- Examine SECURE Act Provisions and Discuss Possible Adjustments: The Setting Every Community Up for Retirement Enhancement Act of 2019 ushered in significant changes to the treatment of IRAs and certain retirement benefits after death. Key changes to discuss with your Altair team, tax advisers and attorney include the elimination of stretch IRA provisions (for certain beneficiaries), increased age for Required Minimum Distributions (increasing from 70½ to 72 if you were born on or after July 1st, 1949) and the elimination of IRA contribution age limits.
- Maximize Employer Retirement Plan Contributions: If you have a 401(k) or other retirement plan at work, remember to make your allowable 2020 contributions before year-end. In 2020, you can elect to defer up to $19,500 of your compensation to a 401(k). Those aged 50-plus can defer an extra $6,500 for a total of $26,000. Additionally, some plans allow you to make after-tax contributions, up to the IRS limit of $57,000.
- Rebalance 401(k): Periodically rebalancing your 401(k) ensures your account is in line with your overall asset allocation.
- Make Deferred Comp Elections: If applicable, determine before December 31st whether to defer a portion of your 2021 compensation. Benefits of deferring could include possible tax deferral, allowing for compound portfolio growth without an annual tax drag. As with any investment decision, it is important to weigh the benefits of deferring with your liquidity needs, time horizon and lifestyle choices. Additionally, you will be required to make a distribution election.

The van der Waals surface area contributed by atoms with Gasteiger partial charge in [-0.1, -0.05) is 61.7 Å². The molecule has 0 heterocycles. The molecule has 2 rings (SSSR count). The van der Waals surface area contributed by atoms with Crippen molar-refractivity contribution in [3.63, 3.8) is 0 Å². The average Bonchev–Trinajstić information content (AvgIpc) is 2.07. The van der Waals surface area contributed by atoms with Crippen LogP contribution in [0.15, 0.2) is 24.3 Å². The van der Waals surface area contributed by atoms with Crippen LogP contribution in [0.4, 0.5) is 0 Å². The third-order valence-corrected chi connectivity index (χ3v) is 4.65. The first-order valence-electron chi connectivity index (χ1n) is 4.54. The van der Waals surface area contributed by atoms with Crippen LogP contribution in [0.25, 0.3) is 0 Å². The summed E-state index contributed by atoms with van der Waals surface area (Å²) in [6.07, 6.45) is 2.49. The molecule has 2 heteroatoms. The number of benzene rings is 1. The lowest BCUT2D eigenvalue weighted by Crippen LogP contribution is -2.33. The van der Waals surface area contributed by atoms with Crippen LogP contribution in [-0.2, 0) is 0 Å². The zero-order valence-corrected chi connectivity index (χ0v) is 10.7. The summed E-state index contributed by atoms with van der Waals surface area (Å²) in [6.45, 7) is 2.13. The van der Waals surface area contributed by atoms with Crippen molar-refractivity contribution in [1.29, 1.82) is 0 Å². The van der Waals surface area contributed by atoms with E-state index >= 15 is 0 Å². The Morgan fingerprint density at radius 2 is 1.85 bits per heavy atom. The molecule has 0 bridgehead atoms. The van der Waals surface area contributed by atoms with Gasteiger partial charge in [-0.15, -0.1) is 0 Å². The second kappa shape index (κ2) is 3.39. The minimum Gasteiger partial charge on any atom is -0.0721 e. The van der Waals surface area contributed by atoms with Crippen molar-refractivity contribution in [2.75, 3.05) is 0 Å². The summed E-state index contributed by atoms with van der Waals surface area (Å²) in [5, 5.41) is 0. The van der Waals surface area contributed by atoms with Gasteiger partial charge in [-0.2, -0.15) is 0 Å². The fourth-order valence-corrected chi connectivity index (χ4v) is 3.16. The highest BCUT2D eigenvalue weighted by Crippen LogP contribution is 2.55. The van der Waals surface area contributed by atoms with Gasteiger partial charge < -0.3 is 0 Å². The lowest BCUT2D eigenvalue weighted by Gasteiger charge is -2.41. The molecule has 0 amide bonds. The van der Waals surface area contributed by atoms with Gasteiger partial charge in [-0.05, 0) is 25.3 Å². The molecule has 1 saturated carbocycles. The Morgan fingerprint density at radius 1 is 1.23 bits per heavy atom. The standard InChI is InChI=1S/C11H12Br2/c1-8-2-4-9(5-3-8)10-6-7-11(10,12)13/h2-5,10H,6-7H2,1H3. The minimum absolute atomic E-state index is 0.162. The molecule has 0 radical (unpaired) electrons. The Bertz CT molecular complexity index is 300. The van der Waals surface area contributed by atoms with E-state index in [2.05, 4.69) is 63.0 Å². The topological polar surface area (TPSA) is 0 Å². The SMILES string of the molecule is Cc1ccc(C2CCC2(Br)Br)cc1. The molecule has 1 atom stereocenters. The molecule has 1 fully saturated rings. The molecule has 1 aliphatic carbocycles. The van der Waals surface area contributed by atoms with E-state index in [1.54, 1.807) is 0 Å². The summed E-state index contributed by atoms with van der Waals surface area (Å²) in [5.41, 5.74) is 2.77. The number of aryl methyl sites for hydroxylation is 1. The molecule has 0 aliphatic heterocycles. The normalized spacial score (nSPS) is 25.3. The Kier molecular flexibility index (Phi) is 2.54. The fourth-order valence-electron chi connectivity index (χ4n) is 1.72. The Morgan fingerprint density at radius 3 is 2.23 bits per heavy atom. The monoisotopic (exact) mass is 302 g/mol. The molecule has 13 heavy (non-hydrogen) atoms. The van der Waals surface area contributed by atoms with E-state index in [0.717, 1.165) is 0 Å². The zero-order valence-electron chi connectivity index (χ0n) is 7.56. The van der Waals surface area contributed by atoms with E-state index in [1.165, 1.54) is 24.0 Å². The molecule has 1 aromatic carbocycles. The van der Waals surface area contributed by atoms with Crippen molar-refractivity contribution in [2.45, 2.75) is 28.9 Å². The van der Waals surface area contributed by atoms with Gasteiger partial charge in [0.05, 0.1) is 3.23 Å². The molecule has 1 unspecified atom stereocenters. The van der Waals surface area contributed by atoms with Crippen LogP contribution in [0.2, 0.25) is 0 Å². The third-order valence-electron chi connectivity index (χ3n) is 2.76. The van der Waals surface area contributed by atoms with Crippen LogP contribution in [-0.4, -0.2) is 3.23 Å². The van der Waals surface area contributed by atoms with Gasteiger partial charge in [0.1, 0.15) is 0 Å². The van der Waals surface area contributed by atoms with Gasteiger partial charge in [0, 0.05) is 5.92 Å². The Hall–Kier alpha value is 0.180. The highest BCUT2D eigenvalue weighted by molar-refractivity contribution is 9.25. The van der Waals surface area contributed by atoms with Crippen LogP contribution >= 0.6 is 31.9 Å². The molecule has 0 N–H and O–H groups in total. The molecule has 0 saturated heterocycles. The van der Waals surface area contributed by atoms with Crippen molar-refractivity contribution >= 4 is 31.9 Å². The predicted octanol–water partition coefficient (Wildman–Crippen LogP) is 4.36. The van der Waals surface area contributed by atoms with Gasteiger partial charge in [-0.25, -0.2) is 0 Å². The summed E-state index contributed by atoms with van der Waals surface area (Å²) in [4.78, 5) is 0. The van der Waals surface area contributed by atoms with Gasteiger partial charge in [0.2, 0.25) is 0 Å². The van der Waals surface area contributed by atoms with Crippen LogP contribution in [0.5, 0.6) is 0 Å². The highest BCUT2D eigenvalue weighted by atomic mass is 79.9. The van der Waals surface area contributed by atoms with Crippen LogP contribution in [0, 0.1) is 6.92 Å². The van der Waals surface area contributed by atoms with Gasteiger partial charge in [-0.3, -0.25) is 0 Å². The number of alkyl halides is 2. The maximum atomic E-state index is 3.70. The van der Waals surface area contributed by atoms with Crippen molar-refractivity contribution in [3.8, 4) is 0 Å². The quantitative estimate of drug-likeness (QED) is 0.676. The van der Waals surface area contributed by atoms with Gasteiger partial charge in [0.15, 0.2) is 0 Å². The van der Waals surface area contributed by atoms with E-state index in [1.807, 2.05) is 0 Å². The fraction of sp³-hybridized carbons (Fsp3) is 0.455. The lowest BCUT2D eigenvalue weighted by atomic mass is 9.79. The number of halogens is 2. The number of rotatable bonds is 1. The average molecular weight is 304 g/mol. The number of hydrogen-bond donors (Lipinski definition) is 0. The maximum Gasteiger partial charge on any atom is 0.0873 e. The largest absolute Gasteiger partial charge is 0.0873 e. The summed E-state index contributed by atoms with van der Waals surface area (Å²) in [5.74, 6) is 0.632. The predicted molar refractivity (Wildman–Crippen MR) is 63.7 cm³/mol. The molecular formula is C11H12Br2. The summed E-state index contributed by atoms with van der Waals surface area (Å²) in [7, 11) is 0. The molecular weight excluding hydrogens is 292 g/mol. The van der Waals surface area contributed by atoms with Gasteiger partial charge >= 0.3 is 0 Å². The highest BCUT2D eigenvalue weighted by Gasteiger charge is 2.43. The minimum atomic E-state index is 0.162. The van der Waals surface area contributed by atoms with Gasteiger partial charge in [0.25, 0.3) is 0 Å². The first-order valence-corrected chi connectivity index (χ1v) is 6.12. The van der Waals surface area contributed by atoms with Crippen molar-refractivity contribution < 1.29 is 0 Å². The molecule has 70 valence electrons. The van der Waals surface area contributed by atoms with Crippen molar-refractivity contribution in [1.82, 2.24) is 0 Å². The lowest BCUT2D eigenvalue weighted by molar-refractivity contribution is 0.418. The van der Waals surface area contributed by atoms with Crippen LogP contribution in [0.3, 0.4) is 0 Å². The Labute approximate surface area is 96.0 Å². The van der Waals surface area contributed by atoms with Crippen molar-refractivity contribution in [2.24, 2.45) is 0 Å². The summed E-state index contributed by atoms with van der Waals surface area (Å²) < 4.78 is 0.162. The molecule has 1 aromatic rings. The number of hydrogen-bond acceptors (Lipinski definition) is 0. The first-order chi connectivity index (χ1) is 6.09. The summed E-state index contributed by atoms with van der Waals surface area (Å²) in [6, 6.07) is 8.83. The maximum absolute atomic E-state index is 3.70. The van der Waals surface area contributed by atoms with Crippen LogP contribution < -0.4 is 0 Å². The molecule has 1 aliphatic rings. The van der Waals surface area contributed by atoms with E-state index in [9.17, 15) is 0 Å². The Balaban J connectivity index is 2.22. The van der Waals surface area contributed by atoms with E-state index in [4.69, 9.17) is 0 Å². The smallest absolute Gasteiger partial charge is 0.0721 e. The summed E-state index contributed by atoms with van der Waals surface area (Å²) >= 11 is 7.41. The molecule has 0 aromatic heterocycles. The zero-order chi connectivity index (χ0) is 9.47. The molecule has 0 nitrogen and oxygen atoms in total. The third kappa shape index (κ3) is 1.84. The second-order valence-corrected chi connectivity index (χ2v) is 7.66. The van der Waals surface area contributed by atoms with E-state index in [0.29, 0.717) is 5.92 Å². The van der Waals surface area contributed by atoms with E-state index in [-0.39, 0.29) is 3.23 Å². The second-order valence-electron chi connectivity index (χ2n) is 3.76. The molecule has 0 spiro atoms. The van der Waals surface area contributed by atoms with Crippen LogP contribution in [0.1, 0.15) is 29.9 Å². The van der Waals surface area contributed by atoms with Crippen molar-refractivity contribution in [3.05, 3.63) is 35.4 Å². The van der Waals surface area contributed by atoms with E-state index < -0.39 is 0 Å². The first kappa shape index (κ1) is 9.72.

- Utilize FSA Money: If you have a Flexible Spending Account (FSA), you have until December 31st (or March 15th of the new year for some plans) to spend your balance. FSA dollars work on a use-it-or-lose-it provision. Remaining dollars on January 1st of each year will be forfeited. FSA dollars can be used to pay for medical expenses that aren’t covered by a health plan, like co-pays, deductibles, dental and vision care, or dependent day care. You can also use dollars to purchase items like sunscreen and first aid kits. In 2020, individuals can contribute $2,750 to a health care FSA and $5,000 to a dependent care FSA. The end of the year is also a good time to calculate your FSA allotment for next year, based on your current account excess or deficit.
- Maximize Year-End Health Benefits: If you’ve hit your healthcare deductible and out-of-pocket maximum for the year, consider scheduling medical procedures you’ve been putting off. Once your deductible is met, your health insurance provider helps pay for procedures, and many treatments, like elective surgeries, become more affordable. Beginning January 1st, the deductible resets to zero on most health insurance plans.
- Complete Annual Exclusion Gifts: In 2020 you can gift $15,000 per person ($30,000 per couple) to any individual. This annual exclusion is a way to transfer assets and reduce your taxable estate. Please keep in mind contributions to 529 plans are considered gifts, as are contributions to an Irrevocable Life Insurance Trust to pay insurance premiums.